When a pilot spotting nine shiny flying objects near Mount Rainer on June 24, 1947, the newspapers dubbed them "flying saucers" and speculation ran rampant that aliens from Mars were keeping tabs on Earth.
It was the first documented "sighting" of a flying saucer (actually, the pilot described them as crescent shaped, but said they moved like a saucer skipping over water). Since then the sleek, gravity-defying look of flying saucers has made them an icon of science fiction speculation. Now they might be fact: NASA is set to test their own version of a flying saucer to be sent to Mars.
This week NASA hope to launch a test flight of its Low-Density Supersonic Decelerator (LDSD), according to a press release. The test was originally scheduled for June 2 but weather has kept the vehicle grounded. Weather provoked cancelations again on June 3 and June 4, but the launch window is open until June 12.
The LDSD looks like a puffy, slightly flattened hamburger. It’s disc shape and inflatable balloon ringing the outside are designed to help slow the vehicle down as it lands in the comparatively thinner atmosphere of Mars, reports Loren Grush for Popular Science. An additional parachute can slow the craft even more. Grush writes:
Mars’ air doesn’t create enough drag, meaning super heavy payloads will pick up a lot of speed from Mars' gravity on the way down, potentially crashing into the surface. Currently, NASA only knows how to land about one metric ton on Mars at a time, but they’ll need to land more than that if they want to establish any kind of long-term human settlements there.
The June test is an attempt to fly the saucer into near-space above the Pacific Missile Range Facility in Hawaii and then land it slowly. At first, a high altitude balloon will bear the saucer aloft, up to about 120,000 feet. Then the craft will drop from the balloon, ignite four small rockets to spin stabilize its fall. Two seconds later, a Star 48B long-nozzle, solid-fueled rocket engine will thrust the craft up to 180,000 feet, or the edge of the stratosphere, at a speed of about Mach 4. Kim Newton explains for NASA’s blog:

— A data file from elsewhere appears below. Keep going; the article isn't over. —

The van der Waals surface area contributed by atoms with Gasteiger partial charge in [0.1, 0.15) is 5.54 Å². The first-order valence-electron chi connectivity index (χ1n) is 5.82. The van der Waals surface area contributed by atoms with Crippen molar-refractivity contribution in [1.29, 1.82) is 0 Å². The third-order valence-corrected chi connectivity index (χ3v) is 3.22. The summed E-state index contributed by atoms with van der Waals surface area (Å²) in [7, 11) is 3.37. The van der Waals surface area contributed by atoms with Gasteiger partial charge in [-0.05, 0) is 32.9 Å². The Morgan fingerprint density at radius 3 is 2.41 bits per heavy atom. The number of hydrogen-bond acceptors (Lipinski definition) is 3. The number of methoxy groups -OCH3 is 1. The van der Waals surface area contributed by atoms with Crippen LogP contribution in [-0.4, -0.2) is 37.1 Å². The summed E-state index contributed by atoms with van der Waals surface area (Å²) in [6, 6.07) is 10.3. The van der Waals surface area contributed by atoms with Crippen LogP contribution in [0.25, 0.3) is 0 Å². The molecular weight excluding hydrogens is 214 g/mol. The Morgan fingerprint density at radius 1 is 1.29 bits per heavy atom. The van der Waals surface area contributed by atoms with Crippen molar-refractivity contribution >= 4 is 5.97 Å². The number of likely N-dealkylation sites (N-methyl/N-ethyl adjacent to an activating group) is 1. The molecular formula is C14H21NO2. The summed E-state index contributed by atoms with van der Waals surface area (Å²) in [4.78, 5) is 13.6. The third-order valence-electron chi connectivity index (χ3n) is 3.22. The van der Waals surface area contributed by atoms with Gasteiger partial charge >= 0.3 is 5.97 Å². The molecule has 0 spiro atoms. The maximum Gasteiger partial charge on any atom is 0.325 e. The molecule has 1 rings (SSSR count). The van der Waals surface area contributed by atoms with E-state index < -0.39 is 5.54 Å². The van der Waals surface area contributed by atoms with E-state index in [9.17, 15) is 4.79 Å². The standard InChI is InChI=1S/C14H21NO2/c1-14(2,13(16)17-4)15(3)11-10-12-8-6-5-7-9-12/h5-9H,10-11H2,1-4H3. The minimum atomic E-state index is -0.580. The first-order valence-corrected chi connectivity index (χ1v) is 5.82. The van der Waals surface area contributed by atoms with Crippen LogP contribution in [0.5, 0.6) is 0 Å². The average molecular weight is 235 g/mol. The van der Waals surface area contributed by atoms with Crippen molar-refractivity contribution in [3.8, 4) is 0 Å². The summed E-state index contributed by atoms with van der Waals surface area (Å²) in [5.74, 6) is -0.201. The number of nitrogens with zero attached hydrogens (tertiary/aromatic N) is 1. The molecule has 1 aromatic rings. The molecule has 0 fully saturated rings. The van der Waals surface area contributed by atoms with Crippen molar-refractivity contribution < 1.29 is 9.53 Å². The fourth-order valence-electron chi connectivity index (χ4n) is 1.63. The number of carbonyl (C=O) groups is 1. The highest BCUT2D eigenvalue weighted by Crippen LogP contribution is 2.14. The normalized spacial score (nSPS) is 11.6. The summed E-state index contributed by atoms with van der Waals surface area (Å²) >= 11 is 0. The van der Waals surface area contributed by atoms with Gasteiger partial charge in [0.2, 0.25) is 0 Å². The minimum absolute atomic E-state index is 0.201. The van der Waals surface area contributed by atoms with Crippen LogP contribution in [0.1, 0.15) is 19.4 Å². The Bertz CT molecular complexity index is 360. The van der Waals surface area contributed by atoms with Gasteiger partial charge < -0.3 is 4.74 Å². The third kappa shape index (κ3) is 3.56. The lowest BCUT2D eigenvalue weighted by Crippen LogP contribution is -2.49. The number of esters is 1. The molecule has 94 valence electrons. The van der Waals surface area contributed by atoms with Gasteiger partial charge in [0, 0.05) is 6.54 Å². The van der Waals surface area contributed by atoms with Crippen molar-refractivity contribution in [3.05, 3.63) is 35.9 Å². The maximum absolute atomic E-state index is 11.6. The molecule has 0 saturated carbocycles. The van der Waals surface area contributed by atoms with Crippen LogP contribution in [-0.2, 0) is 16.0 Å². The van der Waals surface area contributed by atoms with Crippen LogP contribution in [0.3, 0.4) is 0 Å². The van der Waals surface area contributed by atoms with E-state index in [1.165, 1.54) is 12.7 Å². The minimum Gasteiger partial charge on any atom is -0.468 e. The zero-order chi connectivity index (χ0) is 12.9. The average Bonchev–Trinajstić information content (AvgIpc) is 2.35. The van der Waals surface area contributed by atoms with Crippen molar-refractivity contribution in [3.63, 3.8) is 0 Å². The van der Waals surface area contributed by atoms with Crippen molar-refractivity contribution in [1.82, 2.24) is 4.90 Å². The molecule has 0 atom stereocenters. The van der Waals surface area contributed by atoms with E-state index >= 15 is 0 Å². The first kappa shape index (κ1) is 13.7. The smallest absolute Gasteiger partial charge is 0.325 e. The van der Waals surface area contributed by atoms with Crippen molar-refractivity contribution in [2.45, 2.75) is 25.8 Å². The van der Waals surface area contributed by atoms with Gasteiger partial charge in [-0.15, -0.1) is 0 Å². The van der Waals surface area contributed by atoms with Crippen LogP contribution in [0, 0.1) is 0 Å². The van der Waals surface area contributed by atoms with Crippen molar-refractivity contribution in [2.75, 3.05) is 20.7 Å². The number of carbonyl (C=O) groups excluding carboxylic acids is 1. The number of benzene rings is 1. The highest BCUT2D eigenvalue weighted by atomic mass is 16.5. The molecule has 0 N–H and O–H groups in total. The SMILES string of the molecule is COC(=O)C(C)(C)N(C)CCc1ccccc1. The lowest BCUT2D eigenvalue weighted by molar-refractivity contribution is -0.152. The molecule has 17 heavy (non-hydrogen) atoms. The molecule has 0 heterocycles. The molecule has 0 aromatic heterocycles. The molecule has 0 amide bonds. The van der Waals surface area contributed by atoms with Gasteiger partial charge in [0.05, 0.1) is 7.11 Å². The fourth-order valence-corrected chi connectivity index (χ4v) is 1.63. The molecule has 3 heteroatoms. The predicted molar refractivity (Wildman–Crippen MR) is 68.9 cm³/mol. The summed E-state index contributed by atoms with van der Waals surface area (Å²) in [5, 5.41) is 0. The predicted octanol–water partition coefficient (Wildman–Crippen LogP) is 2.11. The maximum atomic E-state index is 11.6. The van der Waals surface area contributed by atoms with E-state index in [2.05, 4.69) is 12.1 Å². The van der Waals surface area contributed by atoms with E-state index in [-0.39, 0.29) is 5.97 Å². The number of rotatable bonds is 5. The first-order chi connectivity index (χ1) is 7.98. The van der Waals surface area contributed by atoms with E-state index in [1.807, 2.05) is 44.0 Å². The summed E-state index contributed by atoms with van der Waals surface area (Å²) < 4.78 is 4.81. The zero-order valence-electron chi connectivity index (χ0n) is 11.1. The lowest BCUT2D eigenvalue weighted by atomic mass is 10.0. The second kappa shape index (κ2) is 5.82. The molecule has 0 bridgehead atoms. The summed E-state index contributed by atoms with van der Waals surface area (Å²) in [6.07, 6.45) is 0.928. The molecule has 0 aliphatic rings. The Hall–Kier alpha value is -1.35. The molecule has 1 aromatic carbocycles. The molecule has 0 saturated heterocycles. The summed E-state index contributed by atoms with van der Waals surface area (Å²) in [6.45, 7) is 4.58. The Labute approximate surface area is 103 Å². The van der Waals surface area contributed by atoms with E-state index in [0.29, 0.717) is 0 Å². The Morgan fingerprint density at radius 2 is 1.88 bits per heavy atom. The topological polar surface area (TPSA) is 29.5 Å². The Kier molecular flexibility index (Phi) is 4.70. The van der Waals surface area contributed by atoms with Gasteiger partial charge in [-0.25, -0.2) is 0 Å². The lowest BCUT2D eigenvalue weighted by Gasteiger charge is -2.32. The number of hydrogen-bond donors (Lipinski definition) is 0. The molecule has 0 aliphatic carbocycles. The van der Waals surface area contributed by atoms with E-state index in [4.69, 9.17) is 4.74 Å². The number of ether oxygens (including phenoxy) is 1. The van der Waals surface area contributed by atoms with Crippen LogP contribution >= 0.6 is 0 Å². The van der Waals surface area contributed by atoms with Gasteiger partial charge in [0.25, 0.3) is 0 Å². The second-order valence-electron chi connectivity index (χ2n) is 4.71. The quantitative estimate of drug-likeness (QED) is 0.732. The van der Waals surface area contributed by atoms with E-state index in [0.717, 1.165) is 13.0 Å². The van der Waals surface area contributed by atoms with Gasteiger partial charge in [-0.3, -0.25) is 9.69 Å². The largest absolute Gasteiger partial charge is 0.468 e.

At about Mach 3, the test vehicle will deploy the supersonic inflatable aerodynamic decelerator (SIAD). The SIAD decelerates the vehicle to approximately Mach 2.4. The test vehicle will then deploy a large supersonic ringsail parachute, which will further slow the test vehicle to a controlled water impact landing about 40 minutes after being dropped from the balloon.
All the action will be broadcast live via NASA TV on the streaming video service Ustream. NASA walked through the details of what will be broadcast in another statement, but the short version is that the action will really start when the saucer drops from the balloon. The statement explains:
[V]iewers will see live, low-resolution images from high over the Pacific Ocean off the west coast of Kauai, Hawaii. Four cameras aboard the test vehicle will provide the LDSD mission team with different perspectives on the test. Two of the cameras provide views of the rim of the test vehicle and will show the performance of the Supersonic Inflatable Aerodynamic Decelerator (SIAD). A third camera will show the rocket motor firing, with Earth's horizon spinning in the background (the vehicle is spin-stabilized during the rocket flight), along with the deployment of the parachute's lanyards. The fourth camera looks directly up and will show the deployment of the ballute and supersonic parachute.
"What we will be looking most closely for is to see what happens on that fourth camera, when at Mach 2.35 our supersonic parachute is deployed," said Adler. "It may be hard to see because the transmitted video is low resolution, but we hope to be able to make it out."
That weather balloon phase makes wind speed and direction critical for a successful launch. Rough seas can also make craft retrieval tricky. If this launch window doesn’t work, another one opens July 7 through 17.
Keep updated on the status at the NASA blog and get ready to tune in when the launch is GO.